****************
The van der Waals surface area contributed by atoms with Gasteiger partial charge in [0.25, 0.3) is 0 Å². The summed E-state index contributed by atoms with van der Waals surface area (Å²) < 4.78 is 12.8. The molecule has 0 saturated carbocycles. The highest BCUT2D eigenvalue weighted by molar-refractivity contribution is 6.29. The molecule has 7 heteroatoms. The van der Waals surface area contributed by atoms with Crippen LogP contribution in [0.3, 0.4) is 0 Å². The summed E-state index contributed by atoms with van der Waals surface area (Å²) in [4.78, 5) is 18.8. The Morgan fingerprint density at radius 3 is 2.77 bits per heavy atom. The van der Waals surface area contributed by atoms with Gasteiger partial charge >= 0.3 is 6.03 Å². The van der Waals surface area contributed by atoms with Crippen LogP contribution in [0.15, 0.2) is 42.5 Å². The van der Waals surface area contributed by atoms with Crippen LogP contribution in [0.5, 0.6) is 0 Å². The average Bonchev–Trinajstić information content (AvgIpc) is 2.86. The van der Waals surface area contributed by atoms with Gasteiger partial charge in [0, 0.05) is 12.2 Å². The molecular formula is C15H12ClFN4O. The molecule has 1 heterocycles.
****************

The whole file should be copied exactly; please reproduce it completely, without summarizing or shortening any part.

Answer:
The van der Waals surface area contributed by atoms with Gasteiger partial charge in [0.25, 0.3) is 0 Å². The summed E-state index contributed by atoms with van der Waals surface area (Å²) < 4.78 is 12.8. The molecule has 0 saturated carbocycles. The highest BCUT2D eigenvalue weighted by molar-refractivity contribution is 6.29. The molecule has 7 heteroatoms. The van der Waals surface area contributed by atoms with Crippen LogP contribution in [0.3, 0.4) is 0 Å². The summed E-state index contributed by atoms with van der Waals surface area (Å²) in [4.78, 5) is 18.8. The Morgan fingerprint density at radius 3 is 2.77 bits per heavy atom. The van der Waals surface area contributed by atoms with Gasteiger partial charge >= 0.3 is 6.03 Å². The van der Waals surface area contributed by atoms with Crippen LogP contribution in [0.15, 0.2) is 42.5 Å². The van der Waals surface area contributed by atoms with Crippen LogP contribution in [0.5, 0.6) is 0 Å². The average Bonchev–Trinajstić information content (AvgIpc) is 2.86. The van der Waals surface area contributed by atoms with Gasteiger partial charge in [0, 0.05) is 12.2 Å². The molecular formula is C15H12ClFN4O. The molecule has 1 heterocycles.